O2 Clip It was open to both customers and non-customers and allowed users to create short video messages up to 63-seconds in length to share with friends via their UK mobile numbers, email addresses or Facebook inboxes. Recipients could then choose to view the video using the app themselves or via a dedicated app.
The app used technology powered by Six3, a start-up technology company that graduated from O2 owner Telefonica’s start-up accelerator programme in 2012.
At the time of launch, Telefonica UK’s digital director David Plumb said the app was designed to “open up the possibilities of technology to all”. He added that the company was adopting an “agile process of understanding consumer needs” so that when the app was launched out of the beta trial it would be something O2 could “sell in the millions”.
However, O2 contacted Clip It users by text message yesterday (21 May) to inform them it would be closing the trial on 31 May.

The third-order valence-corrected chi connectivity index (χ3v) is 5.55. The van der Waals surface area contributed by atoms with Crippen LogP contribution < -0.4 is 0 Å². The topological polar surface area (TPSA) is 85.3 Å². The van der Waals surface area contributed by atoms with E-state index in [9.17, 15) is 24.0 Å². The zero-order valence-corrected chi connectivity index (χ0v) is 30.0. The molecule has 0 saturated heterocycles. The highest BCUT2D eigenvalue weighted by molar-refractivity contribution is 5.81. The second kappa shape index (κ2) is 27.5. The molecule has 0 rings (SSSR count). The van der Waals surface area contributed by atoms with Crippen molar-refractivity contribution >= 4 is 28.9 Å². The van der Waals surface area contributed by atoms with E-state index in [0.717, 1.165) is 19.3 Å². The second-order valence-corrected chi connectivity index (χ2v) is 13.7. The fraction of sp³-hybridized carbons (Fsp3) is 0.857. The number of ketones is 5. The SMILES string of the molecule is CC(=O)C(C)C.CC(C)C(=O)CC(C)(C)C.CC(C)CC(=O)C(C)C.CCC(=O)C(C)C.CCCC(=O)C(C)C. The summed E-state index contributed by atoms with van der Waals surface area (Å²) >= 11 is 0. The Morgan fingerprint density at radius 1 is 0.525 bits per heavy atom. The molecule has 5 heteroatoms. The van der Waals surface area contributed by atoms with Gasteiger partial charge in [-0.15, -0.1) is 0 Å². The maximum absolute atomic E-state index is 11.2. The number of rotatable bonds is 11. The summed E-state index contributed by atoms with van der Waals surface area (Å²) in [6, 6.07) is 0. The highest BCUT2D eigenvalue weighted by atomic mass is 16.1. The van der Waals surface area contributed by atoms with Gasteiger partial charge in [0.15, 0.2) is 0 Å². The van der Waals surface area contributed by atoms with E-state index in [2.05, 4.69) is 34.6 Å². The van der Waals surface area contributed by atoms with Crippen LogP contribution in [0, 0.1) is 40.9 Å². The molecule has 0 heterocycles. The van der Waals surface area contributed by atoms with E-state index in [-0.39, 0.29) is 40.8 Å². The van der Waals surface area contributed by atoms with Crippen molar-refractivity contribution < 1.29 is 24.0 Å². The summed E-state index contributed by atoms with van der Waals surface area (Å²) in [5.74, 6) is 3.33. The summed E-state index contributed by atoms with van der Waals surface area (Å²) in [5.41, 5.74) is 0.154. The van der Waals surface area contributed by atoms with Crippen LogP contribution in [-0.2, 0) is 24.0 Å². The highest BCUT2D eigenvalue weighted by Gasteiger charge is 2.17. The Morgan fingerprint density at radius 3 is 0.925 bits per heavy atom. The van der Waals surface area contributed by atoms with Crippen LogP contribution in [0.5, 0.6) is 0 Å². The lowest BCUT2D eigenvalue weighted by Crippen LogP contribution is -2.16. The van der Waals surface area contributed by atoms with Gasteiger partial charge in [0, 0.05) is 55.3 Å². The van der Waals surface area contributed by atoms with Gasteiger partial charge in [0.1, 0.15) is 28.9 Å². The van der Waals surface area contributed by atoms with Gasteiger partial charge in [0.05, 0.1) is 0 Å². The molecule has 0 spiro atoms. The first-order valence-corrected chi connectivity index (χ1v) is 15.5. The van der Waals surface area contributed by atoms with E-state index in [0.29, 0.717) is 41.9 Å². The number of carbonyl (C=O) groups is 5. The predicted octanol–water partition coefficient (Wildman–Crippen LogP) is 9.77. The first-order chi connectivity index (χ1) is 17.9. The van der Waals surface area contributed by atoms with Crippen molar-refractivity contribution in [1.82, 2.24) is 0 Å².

An O2 spokesman said: “We never promised a long term service, this was a trial which has reached its end. We’ve gathered feedback and learned useful insights for other products and we’re looking to do more of this as an innovative digital company.”
It is likely the app was closed because it failed to attract meaningful user numbers. Data from app insight company AppAnnie shows at its peak (20th December, two days after its release) O2 Clip It only managed to reach 160th place among the apps in the photo and video category in Great Britain.
The app faced stiff competition in the video messaging space. This month Snapchat launched video and instant messaging features, while earlier this week the Financial Times reported that Facebook is working on a video chat app, codenamed “Slingshot”.